Return back on the dark blue line changing to the brown line at Kurskaya and continue to:
10. Taganskaya. It was opened on January 1, 1950. The station is decorated with fourteen large triangular majolica panels which include cameo portraits of heroes of the Red Army as well as intricate floral designs. The panels facing the centre of the station are colored pale blue while those facing outwards are untinted. There was originally a marble bas-relief at the end of the platform depicting Stalin surrounded by an adoring throng, but this was torn out in 1966 when the passage to Taganskaya-Radialnaya was built. Another artwork in the station is a circular ceiling panel entitled “Victory Salute” located in the intermediate hall between the two sets of escalators.
Return back on the brown line bypassing Kurskaya to:
11. Komsomolskaya. It opened on January 30,1952.The station’s most noticeable feature is its grandiose Baroque-style ceiling, which is painted pale yellow and encrusted with large mosaics and floral moldings. The ceiling is supported by 68 octagonal white marble columns with modified Ionic capitals. The artistic theme of the station is Russia’s fight for independence and historical struggles against invaders. In keeping with this theme are the eight large mosaics along the center of the ceiling. At the end of the platform are a bust of Lenin and an arch decorated with gilt floral designs and the Soviet coat of arms. The station’s vestibule is built on a grand scale as well, with an immense octagonal dome, cupola, and spire and imposing full-height portico with stylized Corinthian columns. Most everyone will go through this station as it gives access to the trains to St Petersburg and the Trans-Siberian.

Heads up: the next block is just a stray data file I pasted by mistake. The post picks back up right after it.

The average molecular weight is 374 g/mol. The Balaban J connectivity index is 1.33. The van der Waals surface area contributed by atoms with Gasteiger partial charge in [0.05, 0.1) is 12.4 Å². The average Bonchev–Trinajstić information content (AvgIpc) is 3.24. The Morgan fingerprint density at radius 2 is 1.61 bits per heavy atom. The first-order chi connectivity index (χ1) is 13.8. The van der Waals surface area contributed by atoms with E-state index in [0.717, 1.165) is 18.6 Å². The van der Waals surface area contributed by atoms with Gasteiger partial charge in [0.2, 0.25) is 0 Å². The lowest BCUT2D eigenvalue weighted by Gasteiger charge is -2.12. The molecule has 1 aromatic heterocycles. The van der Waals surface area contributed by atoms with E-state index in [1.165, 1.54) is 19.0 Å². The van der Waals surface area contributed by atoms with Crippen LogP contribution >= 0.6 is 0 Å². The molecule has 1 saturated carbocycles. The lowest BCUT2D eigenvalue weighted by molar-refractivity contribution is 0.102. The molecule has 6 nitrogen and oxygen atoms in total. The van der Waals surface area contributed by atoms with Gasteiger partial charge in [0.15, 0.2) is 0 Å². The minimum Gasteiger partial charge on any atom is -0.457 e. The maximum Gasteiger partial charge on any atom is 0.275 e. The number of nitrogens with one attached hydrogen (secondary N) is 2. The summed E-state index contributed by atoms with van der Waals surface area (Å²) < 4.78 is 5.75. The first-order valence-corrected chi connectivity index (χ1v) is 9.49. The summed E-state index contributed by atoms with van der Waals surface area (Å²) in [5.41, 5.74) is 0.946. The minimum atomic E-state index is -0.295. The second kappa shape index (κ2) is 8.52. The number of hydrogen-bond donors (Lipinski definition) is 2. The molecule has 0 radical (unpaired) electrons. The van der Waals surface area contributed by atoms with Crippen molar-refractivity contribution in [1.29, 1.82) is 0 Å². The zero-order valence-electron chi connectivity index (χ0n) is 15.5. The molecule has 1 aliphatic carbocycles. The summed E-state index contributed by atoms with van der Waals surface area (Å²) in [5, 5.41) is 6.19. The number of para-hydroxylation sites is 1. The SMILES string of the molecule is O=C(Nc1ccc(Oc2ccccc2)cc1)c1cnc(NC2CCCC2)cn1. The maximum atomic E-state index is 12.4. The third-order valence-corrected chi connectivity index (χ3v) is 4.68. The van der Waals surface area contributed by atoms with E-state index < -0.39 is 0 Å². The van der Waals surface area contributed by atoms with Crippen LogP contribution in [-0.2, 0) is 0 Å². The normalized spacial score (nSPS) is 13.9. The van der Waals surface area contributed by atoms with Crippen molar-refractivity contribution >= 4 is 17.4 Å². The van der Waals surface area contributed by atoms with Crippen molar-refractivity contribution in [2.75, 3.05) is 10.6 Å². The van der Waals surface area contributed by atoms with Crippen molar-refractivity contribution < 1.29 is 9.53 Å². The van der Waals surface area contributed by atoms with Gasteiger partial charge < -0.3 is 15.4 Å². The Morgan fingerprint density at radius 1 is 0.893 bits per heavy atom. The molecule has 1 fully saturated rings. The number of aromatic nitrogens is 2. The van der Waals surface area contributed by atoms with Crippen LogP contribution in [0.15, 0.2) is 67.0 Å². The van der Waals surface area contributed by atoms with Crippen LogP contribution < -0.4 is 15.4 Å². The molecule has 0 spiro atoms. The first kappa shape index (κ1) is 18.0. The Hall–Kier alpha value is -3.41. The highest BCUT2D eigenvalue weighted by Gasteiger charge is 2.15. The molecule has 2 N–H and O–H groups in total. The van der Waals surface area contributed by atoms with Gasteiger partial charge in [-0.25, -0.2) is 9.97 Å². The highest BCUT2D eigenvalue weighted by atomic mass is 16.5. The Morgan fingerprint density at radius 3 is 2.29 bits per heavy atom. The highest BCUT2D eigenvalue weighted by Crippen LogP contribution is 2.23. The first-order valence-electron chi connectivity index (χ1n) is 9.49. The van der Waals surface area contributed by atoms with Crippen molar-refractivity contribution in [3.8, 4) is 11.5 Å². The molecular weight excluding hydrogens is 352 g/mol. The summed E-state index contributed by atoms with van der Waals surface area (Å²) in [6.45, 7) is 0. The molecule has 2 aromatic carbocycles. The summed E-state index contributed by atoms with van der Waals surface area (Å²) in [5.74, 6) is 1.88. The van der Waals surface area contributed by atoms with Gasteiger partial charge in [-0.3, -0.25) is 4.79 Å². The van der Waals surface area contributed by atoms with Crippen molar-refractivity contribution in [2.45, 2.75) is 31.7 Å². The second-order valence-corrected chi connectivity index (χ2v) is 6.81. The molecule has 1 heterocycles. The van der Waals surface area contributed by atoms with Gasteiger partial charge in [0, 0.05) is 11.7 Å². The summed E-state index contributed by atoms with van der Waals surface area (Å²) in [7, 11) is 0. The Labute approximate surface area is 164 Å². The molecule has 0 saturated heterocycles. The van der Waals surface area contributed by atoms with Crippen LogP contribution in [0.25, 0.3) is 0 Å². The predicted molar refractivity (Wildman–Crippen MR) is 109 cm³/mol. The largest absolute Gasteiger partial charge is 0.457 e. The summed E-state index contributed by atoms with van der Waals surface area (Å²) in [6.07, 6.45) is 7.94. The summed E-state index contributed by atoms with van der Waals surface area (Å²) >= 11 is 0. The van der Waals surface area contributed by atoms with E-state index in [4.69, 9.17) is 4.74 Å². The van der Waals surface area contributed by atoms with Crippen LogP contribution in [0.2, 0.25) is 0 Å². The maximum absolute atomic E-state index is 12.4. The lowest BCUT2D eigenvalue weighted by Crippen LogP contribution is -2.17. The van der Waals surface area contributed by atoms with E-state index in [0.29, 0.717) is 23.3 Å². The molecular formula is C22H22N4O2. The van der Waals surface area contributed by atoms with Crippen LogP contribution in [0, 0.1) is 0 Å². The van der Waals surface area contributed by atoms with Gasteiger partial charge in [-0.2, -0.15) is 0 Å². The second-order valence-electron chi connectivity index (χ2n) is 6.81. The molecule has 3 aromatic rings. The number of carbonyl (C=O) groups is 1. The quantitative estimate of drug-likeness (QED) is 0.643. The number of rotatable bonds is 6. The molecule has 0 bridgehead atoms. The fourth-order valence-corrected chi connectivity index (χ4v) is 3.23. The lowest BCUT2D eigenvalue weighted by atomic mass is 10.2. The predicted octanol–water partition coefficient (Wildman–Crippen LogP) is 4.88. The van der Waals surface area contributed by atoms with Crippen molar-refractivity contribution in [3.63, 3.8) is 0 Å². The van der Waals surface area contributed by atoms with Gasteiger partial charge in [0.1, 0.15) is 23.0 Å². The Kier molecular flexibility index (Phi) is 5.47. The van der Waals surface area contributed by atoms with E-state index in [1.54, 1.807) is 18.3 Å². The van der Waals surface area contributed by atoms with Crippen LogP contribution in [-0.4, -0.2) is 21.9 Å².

Continue on the brown line to Prospekt Mira and change to the orange line (Kaluzhsko-Rizhskaya line) to:
12. Prospekt Mira (Avenue of Peace). It was opened on May 1, 1958. The station features flared pylons faced with white marble and trimmed with sharp-edged metal cornices. The walls are faced with off-white ceramic tile with horizontal black stripes.
Continue on the orange line heading south to Turgenevskaya where you change lines to the light green line at Stretensky Bulvar (stainless steel columns) heading north to:
13. Dostoevskaya. The light green line is a new line with this station opening in 2010. The marble murals are from scenes of Dostoyevsky’s books with a large portrait of the author at the end. One scene was controversial as it contains a murder scene.
Return on the light green line to:
14. Trubnaya. Another very modern station, it has glass mosaics surrounded by metal light supports in the green marble columns.
Trubnaya connects back to Tsvetnoy Bulvar and home! Have a good nights sleep.